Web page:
Ever since I got a computer, back in the late 80's or early 90's (my first computer was a Mac, but now I use a PC at home, though I use a Mac at work), that caused me to stay up late at night.

However, even back in 8th grade, when I rode in a semi-truck from Miami to Iowa (normally a 3-day trip, but which took 5 days with all the pickups and deliveries in out-of-the-way cities), and I lived with my grandparents for 1 1/2 months (and worked with my granddad, who was a brick mason), I would stay up late at night watching "Creature Feature" on TV. Many times, the TV, which was basically just past the foot of my bed, would stay on all night, until my grandmother came in and turned it off, while I was asleep.

Now, having a computer with Internet connection, plus a TV, plus PS2 (which doubles as a DVD player), plus a VCR, it is easy to stay up late.

Years ago, I gave up TV for 5 years. At that time, I didn't have a computer. All I had was books. During those 5 years, I got more reading done than probably ever before. After the 5 years, however, my neighbor gave me a small black-and-white TV for free, and it was all downhill from there.

thekingpin68 said...

I also take Melatonin at night, which is not a sleeping pill, but is a natural substance that your body produces when you are in the stage of deep sleep.

I take Melatonin too.

Greg said...

Hey, Jeff. I saw the "End of the Spear" tag, while making my previous comment and wanted to read the post. I think it's awesome that you got to meet Mincaye and Steve.

We just watched the movie for the first time a couple nights ago. It was more violent than it needed to be, but an amazing true story. My favorite part was at the end, when Mincaye confessed to Steve that he took his dad's life. Steve, overcome with emotion, tells him that no one took his father's life; he gave it.

Still, I think it was pretty stupid of them to go in there without a proper translator. Also, the movie depicted all the guys as way too light-hearted about minstering to this dangerous tribe.

Life can be dangerous for missionaries who travel in remote areas. Farrah read a biographical novel about a British woman who was a missionary to China, during World War II (her name just escapes) to our son (for homeschool), and we have friends who are missionaries to South America. She and I have talked about weighing the responsibility of raising a family vs. the risk of spreading the Gospel where you're not welcome. But if the Lord calls you, you know it will end well, even if you don't live to see it.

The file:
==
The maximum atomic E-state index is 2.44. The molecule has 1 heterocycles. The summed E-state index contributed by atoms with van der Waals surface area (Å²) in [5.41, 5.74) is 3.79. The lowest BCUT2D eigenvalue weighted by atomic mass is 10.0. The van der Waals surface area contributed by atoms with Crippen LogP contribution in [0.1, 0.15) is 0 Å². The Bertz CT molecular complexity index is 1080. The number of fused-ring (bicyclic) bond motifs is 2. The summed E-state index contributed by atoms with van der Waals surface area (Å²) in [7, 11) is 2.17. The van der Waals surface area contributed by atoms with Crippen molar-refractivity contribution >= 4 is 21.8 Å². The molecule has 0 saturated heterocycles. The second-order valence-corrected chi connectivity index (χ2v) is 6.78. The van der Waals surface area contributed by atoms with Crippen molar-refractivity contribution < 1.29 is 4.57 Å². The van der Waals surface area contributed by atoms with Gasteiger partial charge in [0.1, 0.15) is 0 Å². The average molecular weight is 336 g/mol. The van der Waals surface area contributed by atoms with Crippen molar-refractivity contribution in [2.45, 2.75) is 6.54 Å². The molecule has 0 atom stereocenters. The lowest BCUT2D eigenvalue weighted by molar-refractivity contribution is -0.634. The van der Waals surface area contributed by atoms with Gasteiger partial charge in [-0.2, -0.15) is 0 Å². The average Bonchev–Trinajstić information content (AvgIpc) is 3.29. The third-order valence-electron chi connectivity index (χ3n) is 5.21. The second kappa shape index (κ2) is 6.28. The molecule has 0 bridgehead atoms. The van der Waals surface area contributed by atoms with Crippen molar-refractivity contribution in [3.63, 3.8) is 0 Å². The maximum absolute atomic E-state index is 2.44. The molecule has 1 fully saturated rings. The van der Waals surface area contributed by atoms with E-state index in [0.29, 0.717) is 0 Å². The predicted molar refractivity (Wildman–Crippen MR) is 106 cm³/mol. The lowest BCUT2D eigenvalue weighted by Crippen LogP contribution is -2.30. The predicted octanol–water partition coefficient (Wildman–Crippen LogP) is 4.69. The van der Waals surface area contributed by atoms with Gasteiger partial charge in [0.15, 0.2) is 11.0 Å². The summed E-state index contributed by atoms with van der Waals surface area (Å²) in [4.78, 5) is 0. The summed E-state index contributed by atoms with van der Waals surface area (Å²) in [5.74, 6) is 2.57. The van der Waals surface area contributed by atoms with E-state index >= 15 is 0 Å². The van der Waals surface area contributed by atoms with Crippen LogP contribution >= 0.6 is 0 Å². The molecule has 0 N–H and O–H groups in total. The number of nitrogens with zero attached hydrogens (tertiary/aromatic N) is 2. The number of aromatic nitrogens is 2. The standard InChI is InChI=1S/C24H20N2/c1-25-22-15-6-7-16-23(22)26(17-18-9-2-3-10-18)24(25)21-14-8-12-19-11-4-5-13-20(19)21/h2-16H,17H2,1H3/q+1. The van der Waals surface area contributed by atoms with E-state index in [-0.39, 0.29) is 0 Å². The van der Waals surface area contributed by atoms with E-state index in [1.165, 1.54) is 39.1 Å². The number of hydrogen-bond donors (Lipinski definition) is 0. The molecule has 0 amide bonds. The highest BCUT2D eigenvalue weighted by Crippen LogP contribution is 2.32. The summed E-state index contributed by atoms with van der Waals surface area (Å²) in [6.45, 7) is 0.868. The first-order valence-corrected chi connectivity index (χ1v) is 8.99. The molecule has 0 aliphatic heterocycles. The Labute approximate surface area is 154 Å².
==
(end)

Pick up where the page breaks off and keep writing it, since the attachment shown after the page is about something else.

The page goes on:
Jeff said...


Thank you for the continued comments.

I think the "End of the Spear" story is one of the greatest stories of humans forgiving other humans I have ever heard, along with Corrie Ten Boom's forgiving the Nazi soldier who had tortured her and the others, when she met him years later, in "The Hiding Place.'

As far as a translator, I believe they were the first missionaries to ever make contact with that tribe, and, other than the oil workers and other natives around there who were attacked and speared by the Waodani, the first humans who had ever made contact with them. So I don't believe any translators existed.

As far as their lighthearted attitude, you're right. They confessed in their writings that they had a carefree and jubilant attitude, and noted that, even if they were to die in the attempt, that was fine with them, because they knew they were going to Heaven. And they were criticized by many after their deaths for going in too quickly. However, look at the result! One of the greatest human stories of salvation and forgiveness I have ever heard!

When I was very young, they had the original book, with the original black-and-white photos showing the actual bodies of the missionaries floating down the river with spears in their backs, in the parsonage library. I looked through it and read a little of it, never realizing that, years later, some of the people involved, along with their relatives, would become famous, and I would see two movies about it and meet two of the people involved.

Though a missionary's work and life is not necessarily as hard as it used to be, because of much improved travel and communication (radio, film, and planes have made things far easier than they used to be, and the missionaries can now accomplish things far, far more quickly than they used to be able to, say, 100 years ago or more), you're right that life as a missionary can be dangerous, and when a wife and children are involved, you have to weigh the options and dangers, count the cost, and pray about it.

Have you ever read "Bruchko?" That is another EXCELLENT book about a 19-year-old missionary (Bruce Olson) who went on his own to evangelize South American Indians, and he almost died more than once. That is one of my favorite books about missionaries.